Every year, when the monsoon season finishes, thousands of families travel to the Little Raan of Kutch, 5000 square miles of saline desert in Gujerat, India. Over the next eight months they extract salt from the land, using manual techniques that have been used for generations. My Name is Salt is the result of director Farida Pacha and cinematographer Lutz Konermann spending a season with one of these families.
The desert is sepia and ochre in tone, the limited palette only livened by the bright colours of the womens' clothes, shimmering in the heat haze. The land is utterly desolate in the dry season, the women need to travel far across the desert to get firewood, drinking water has to be brought in by truck, while the water to flood the salt fields is pumped from underground wells. (However, despite this I was intrigued to see some birds and insects seemingly thriving here. Not just the house sparrows and pigeons that one would expect to find around human habitations, living off discarded food, but also mayflies and a dragonfly that would need a constant source of freshwater, bees that would need flowers, birds that sounded like larks and a distant view of what looked like bee-eaters (which of course would be eating the bees). I began to wonder about the nearest oasis, but we never saw this in the film.....).
The film is a meditative, revealing exploration of how humans can survive in extreme conditions by manipulating the natural environment and how what is essentially an ancient way of life is gradually changing - the oil powered water pump, the oil powered electricity generator, the small school set up by a charity, the radios and mobile phones.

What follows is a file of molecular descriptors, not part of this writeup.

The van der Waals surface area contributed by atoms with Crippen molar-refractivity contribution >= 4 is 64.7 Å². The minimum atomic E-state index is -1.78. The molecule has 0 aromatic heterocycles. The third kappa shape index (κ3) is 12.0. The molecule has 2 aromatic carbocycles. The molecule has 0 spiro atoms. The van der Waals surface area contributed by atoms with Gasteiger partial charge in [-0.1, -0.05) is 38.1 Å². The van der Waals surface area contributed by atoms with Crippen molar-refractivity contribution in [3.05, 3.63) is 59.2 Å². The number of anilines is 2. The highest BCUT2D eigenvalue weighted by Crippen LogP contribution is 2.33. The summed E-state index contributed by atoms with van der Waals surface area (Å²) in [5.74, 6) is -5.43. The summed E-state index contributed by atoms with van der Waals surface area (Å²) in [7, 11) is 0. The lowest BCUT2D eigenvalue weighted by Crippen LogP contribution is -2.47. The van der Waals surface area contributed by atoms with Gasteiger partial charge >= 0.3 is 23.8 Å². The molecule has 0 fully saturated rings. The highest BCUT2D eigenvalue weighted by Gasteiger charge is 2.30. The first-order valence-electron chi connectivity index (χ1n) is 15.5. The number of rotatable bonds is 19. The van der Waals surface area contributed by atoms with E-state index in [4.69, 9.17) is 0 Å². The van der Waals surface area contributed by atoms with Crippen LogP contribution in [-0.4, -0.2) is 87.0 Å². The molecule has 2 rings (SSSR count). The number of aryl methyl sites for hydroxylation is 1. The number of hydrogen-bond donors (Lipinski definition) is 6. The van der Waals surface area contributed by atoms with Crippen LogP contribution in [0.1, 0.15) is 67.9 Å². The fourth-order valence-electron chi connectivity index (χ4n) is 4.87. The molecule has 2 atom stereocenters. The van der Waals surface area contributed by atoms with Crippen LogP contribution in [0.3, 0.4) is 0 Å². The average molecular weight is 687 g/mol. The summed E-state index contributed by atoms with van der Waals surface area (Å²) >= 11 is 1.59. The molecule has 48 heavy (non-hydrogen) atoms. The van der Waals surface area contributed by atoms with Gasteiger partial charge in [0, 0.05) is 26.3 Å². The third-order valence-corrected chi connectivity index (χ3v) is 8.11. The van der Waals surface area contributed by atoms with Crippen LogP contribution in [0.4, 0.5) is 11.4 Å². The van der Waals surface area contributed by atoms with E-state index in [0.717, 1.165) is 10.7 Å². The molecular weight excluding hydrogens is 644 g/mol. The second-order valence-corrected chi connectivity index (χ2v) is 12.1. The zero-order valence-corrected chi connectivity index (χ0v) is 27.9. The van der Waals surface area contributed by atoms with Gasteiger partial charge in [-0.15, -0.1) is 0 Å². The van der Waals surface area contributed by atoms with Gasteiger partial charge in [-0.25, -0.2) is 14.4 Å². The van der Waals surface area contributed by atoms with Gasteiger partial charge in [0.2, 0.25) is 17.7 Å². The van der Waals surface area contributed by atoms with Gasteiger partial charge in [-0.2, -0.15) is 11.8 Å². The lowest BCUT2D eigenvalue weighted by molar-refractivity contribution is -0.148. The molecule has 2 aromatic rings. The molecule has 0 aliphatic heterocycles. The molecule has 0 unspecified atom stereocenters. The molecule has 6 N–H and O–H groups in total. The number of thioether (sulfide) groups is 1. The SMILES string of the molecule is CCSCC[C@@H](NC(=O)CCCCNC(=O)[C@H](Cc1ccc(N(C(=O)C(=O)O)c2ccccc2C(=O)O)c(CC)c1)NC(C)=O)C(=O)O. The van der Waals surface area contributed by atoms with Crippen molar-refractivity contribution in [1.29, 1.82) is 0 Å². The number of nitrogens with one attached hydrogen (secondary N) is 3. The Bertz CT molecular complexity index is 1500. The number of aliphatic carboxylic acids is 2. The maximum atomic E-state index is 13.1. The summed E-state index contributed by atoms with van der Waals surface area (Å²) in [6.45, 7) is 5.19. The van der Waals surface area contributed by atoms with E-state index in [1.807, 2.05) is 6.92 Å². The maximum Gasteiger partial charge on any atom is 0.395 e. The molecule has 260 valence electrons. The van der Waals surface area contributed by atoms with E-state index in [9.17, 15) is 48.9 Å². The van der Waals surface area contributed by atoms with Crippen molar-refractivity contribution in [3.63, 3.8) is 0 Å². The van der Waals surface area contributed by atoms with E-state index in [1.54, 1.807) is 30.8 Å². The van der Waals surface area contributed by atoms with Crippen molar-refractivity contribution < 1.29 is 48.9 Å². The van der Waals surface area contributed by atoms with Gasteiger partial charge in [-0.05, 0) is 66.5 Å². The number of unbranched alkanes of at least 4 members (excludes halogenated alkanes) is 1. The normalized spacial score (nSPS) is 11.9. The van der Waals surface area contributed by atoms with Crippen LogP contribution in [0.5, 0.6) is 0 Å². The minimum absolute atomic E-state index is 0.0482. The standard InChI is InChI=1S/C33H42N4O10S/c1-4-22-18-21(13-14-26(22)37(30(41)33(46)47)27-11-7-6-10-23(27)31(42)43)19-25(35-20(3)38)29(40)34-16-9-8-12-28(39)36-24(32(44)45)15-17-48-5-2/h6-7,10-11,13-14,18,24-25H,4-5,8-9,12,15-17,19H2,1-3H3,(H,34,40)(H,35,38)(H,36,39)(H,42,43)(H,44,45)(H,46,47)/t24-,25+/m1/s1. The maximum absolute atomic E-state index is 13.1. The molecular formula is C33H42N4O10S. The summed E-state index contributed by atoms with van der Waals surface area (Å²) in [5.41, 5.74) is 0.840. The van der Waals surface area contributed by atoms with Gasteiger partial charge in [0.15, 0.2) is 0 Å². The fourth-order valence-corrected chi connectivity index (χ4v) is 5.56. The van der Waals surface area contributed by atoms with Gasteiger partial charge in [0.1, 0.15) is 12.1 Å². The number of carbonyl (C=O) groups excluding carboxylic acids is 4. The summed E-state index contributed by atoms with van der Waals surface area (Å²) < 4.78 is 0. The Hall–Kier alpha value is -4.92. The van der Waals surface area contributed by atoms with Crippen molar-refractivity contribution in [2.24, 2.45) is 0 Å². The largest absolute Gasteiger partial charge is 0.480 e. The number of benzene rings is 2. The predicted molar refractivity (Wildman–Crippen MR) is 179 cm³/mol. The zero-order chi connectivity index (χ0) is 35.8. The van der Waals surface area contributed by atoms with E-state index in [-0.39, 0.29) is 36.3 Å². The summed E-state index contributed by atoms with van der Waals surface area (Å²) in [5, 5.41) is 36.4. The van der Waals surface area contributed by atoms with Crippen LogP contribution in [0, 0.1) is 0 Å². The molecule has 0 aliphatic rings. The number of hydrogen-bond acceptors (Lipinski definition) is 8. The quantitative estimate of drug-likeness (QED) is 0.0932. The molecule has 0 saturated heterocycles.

It is clear that this is not an easy way of life, people are working constantly, from the moment they arrive back after the monsoon, to dig their equipment back out from under the soil and to set up their tents to the time when they shovel the mountains of sparkling white salt onto the trucks in return for less money than they really need.
My Name is Salt is part of the Edinburgh International Film Festival and is showing:
1820, 23 June and 1810, 24 June both at Cineworld.
You can read my previous reviews of the film festival so far by following the links below:
Legacy, Mistory and Language - a review of N: The Madness of Reason; A House in Berlin and Is the Man Who is Tall Happy?
Ancient Temples, Vertigo and Film-making - a review of Manakamana and La ultima pelicula.
Disclaimer: I have a press pass for the Edinburgh International Film Festival amd am attending free press screenings of these films.
A reminder that I'm running a blog giveaway to win a pdf of my book Bougainvillea Dancing, poetry, prose and photos inspired by Malawi. Find out more and enter here.
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